A federal bill introduced Thursday would link states’ prescription drug monitoring programs. The proposed nationwide system would allow physicians to see if a new patient has a history of drug abuse in another state before writing a prescription.
The bill, the Interstate Drug Monitoring Efficiency and Data Sharing Act, was introduced by a bipartisan group of House and Senate legislators, The Hill reports. The system would make it easier for law enforcement officials to track and prosecute drug dealers, according to Representative Hal Rogers of Kentucky, a sponsor of the bill.
The new system would create uniform requirements for data encryption and formatting. Currently there is no national standard for exchanging prescription drug monitoring information across state lines.
“While my region of Southern and Eastern Kentucky became ground zero for the abuse of prescription drugs a decade ago, it is now wreaking havoc on communities small and large and cutting across socioeconomic and gender lines,” Rogers said in a news release. “Prescription drug monitoring programs are one of the most efficient and cost-effective tools in our arsenal to cut back on this abuse, bridging the gap between legitimate medical need and potential misuse.”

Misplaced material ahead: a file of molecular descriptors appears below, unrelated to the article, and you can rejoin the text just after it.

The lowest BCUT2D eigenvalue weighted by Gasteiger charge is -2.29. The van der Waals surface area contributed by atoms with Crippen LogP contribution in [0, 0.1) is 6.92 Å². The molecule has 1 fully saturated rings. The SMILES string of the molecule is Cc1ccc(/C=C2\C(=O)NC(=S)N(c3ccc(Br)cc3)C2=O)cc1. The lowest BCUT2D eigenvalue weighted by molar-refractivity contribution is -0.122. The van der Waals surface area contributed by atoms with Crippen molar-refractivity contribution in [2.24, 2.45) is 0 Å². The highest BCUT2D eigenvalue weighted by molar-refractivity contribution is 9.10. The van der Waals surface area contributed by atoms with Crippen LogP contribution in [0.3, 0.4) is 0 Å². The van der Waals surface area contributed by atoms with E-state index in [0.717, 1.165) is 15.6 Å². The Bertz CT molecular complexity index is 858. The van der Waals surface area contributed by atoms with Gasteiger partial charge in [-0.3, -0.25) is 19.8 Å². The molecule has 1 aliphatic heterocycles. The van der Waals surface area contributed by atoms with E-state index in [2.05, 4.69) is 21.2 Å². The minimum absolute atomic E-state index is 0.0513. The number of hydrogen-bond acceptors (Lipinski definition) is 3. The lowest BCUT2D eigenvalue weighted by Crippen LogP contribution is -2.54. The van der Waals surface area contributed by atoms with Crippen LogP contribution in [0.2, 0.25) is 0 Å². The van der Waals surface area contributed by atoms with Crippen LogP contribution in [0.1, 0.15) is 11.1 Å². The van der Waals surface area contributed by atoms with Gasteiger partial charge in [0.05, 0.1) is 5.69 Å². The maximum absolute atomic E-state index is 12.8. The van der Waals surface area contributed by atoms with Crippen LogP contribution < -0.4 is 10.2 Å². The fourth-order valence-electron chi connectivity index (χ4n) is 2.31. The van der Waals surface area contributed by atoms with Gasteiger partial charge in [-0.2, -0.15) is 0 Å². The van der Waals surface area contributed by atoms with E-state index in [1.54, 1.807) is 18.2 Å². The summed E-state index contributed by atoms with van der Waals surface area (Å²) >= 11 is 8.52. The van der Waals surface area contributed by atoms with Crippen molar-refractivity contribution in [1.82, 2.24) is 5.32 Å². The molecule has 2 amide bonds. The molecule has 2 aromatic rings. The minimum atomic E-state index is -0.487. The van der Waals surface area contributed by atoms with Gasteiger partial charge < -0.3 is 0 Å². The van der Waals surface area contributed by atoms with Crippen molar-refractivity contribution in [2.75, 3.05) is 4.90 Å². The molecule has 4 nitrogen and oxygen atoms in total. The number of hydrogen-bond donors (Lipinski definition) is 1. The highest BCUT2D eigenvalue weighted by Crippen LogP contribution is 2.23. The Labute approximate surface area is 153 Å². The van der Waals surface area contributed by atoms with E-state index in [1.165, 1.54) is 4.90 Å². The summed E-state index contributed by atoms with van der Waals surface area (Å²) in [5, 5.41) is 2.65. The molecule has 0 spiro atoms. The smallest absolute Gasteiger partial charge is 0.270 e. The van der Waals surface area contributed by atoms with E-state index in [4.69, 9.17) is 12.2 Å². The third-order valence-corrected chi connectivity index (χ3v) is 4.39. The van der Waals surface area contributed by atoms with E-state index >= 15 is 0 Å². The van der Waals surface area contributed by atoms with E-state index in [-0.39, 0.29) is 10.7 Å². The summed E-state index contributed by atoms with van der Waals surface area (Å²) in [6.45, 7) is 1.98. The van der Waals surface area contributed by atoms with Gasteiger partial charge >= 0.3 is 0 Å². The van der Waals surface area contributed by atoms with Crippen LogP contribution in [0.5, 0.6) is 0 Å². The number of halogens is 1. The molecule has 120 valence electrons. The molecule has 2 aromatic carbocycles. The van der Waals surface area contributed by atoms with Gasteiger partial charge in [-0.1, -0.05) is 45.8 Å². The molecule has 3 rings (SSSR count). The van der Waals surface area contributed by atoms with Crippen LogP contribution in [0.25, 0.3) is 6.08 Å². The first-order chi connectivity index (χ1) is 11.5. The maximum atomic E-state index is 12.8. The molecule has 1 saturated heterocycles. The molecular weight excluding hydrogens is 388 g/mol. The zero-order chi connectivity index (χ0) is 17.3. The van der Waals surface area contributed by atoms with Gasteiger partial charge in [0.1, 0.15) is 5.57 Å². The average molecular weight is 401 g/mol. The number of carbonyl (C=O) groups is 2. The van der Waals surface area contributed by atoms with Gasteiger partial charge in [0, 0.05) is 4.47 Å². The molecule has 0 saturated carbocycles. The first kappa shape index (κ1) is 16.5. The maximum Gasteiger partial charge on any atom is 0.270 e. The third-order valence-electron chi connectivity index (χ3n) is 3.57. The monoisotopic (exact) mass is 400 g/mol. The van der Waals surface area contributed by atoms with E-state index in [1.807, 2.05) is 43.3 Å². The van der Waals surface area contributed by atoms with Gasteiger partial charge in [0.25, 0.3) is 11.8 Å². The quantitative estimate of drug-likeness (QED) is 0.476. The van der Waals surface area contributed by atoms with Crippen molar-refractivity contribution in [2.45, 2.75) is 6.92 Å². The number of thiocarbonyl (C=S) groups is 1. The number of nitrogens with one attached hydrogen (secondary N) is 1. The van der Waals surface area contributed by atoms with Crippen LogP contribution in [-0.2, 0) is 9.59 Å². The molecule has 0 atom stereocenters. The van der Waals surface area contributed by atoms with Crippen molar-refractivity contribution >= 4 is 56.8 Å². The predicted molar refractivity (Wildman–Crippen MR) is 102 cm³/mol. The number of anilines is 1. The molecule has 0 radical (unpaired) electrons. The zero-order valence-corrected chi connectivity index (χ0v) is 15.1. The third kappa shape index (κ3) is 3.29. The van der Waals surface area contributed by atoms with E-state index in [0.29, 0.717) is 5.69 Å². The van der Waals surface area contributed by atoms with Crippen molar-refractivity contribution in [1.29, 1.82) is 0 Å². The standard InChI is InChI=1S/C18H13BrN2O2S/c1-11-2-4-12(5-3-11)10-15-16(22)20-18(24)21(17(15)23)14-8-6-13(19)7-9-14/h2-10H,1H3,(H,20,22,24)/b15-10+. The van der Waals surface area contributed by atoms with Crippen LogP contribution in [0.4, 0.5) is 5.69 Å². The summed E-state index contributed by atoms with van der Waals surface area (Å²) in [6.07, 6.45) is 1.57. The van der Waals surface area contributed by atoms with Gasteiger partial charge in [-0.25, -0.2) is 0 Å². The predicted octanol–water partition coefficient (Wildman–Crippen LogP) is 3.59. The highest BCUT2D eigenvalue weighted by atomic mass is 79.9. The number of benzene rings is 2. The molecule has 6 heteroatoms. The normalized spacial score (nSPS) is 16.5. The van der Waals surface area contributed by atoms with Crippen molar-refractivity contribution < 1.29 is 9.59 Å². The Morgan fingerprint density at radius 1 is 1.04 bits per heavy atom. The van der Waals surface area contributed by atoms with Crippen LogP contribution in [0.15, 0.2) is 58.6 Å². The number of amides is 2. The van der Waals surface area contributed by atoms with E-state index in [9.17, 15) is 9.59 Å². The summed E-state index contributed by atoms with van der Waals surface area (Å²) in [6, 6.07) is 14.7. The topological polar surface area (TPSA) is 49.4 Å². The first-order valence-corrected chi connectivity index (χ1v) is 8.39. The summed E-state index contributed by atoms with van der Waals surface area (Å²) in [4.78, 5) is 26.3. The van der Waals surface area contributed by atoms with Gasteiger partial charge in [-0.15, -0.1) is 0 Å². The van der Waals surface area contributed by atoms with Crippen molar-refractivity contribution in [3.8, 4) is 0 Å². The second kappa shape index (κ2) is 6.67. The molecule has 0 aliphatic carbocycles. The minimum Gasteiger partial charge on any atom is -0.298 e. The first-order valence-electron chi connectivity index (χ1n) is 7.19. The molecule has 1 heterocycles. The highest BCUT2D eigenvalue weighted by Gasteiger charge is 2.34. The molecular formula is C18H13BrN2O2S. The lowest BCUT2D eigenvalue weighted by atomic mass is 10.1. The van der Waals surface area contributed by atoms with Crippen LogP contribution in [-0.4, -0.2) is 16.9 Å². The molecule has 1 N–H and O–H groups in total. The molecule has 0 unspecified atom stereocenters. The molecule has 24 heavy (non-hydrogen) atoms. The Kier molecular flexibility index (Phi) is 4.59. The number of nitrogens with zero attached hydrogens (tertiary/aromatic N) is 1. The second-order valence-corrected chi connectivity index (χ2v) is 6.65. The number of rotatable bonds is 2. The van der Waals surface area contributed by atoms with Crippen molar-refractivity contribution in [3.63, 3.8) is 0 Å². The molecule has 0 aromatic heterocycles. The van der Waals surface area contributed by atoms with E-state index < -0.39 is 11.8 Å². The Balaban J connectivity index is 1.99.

The article notes that 48 states have prescription drug monitoring programs in some form.
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